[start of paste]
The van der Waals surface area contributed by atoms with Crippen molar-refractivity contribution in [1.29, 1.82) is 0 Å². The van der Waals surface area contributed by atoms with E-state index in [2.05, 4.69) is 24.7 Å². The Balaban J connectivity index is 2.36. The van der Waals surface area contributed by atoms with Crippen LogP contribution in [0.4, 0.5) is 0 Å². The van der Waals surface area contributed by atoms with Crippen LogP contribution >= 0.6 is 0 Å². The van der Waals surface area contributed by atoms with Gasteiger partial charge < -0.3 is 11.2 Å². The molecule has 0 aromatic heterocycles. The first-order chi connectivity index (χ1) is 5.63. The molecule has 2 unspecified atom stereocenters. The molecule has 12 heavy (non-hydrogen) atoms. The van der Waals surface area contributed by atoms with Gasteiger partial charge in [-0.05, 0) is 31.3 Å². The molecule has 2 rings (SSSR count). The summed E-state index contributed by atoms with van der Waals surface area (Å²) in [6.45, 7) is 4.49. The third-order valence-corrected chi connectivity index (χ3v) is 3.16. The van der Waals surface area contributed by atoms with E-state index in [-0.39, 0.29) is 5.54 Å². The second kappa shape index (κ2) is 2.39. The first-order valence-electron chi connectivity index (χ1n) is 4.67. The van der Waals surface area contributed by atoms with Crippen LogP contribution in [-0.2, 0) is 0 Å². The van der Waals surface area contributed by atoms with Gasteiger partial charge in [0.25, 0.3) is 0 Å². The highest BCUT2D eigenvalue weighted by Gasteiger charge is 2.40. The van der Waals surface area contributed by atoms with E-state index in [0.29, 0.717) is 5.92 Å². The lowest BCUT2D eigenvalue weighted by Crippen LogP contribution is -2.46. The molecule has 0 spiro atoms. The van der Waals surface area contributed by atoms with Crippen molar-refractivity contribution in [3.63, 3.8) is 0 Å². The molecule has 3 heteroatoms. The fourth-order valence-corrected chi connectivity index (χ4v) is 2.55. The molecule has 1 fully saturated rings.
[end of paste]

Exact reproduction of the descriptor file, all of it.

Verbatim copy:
The van der Waals surface area contributed by atoms with Crippen molar-refractivity contribution in [1.29, 1.82) is 0 Å². The van der Waals surface area contributed by atoms with E-state index in [2.05, 4.69) is 24.7 Å². The Balaban J connectivity index is 2.36. The van der Waals surface area contributed by atoms with Crippen LogP contribution in [0.4, 0.5) is 0 Å². The van der Waals surface area contributed by atoms with Crippen LogP contribution >= 0.6 is 0 Å². The van der Waals surface area contributed by atoms with Gasteiger partial charge < -0.3 is 11.2 Å². The molecule has 0 aromatic heterocycles. The first-order chi connectivity index (χ1) is 5.63. The molecule has 2 unspecified atom stereocenters. The molecule has 12 heavy (non-hydrogen) atoms. The van der Waals surface area contributed by atoms with Gasteiger partial charge in [-0.05, 0) is 31.3 Å². The molecule has 2 rings (SSSR count). The summed E-state index contributed by atoms with van der Waals surface area (Å²) in [6.45, 7) is 4.49. The third-order valence-corrected chi connectivity index (χ3v) is 3.16. The van der Waals surface area contributed by atoms with E-state index in [-0.39, 0.29) is 5.54 Å². The second kappa shape index (κ2) is 2.39. The first-order valence-electron chi connectivity index (χ1n) is 4.67. The van der Waals surface area contributed by atoms with Crippen LogP contribution in [-0.2, 0) is 0 Å². The van der Waals surface area contributed by atoms with Gasteiger partial charge in [0.25, 0.3) is 0 Å². The highest BCUT2D eigenvalue weighted by Gasteiger charge is 2.40. The van der Waals surface area contributed by atoms with E-state index in [0.29, 0.717) is 5.92 Å². The lowest BCUT2D eigenvalue weighted by Crippen LogP contribution is -2.46. The molecule has 0 spiro atoms. The van der Waals surface area contributed by atoms with Crippen molar-refractivity contribution in [3.63, 3.8) is 0 Å². The molecule has 3 heteroatoms. The fourth-order valence-corrected chi connectivity index (χ4v) is 2.55. The molecule has 1 fully saturated rings.